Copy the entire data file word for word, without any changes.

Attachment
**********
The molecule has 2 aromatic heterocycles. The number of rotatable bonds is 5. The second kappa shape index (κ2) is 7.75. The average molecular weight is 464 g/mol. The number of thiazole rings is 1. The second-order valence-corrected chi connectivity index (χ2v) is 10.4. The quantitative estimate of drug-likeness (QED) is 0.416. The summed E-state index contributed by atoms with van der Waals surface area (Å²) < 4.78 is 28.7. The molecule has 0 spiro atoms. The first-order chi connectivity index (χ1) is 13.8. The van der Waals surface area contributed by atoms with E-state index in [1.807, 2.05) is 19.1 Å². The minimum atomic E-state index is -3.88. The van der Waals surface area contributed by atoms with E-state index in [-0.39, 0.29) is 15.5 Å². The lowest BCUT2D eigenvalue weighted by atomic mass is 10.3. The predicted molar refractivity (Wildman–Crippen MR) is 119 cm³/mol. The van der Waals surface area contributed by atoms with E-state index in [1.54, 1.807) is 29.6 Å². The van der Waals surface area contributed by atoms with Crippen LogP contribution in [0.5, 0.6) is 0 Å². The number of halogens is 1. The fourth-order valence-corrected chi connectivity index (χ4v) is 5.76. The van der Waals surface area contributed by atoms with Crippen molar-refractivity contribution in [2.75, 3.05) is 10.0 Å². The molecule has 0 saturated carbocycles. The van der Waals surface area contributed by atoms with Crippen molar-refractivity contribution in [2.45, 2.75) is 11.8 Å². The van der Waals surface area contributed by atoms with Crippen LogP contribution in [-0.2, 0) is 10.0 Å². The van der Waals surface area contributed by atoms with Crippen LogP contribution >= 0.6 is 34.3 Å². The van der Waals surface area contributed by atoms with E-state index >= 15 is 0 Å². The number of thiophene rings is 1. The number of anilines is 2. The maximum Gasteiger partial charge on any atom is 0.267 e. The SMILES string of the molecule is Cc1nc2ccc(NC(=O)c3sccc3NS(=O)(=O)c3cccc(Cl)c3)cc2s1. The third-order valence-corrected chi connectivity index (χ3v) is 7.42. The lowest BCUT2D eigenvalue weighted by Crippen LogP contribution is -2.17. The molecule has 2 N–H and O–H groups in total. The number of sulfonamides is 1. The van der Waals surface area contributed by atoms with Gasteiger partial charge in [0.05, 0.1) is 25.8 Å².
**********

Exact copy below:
The molecule has 2 aromatic heterocycles. The number of rotatable bonds is 5. The second kappa shape index (κ2) is 7.75. The average molecular weight is 464 g/mol. The number of thiazole rings is 1. The second-order valence-corrected chi connectivity index (χ2v) is 10.4. The quantitative estimate of drug-likeness (QED) is 0.416. The summed E-state index contributed by atoms with van der Waals surface area (Å²) < 4.78 is 28.7. The molecule has 0 spiro atoms. The first-order chi connectivity index (χ1) is 13.8. The van der Waals surface area contributed by atoms with E-state index in [1.807, 2.05) is 19.1 Å². The minimum atomic E-state index is -3.88. The van der Waals surface area contributed by atoms with E-state index in [-0.39, 0.29) is 15.5 Å². The lowest BCUT2D eigenvalue weighted by atomic mass is 10.3. The predicted molar refractivity (Wildman–Crippen MR) is 119 cm³/mol. The van der Waals surface area contributed by atoms with E-state index in [1.54, 1.807) is 29.6 Å². The van der Waals surface area contributed by atoms with Crippen LogP contribution in [0.5, 0.6) is 0 Å². The number of halogens is 1. The fourth-order valence-corrected chi connectivity index (χ4v) is 5.76. The van der Waals surface area contributed by atoms with Crippen molar-refractivity contribution in [2.75, 3.05) is 10.0 Å². The molecule has 0 saturated carbocycles. The van der Waals surface area contributed by atoms with Crippen molar-refractivity contribution in [2.45, 2.75) is 11.8 Å². The van der Waals surface area contributed by atoms with Crippen LogP contribution in [-0.2, 0) is 10.0 Å². The van der Waals surface area contributed by atoms with Crippen LogP contribution >= 0.6 is 34.3 Å². The van der Waals surface area contributed by atoms with E-state index >= 15 is 0 Å². The number of thiophene rings is 1. The number of anilines is 2. The maximum Gasteiger partial charge on any atom is 0.267 e. The SMILES string of the molecule is Cc1nc2ccc(NC(=O)c3sccc3NS(=O)(=O)c3cccc(Cl)c3)cc2s1. The third-order valence-corrected chi connectivity index (χ3v) is 7.42. The lowest BCUT2D eigenvalue weighted by Crippen LogP contribution is -2.17. The molecule has 2 N–H and O–H groups in total. The number of sulfonamides is 1. The van der Waals surface area contributed by atoms with Gasteiger partial charge in [0.05, 0.1) is 25.8 Å².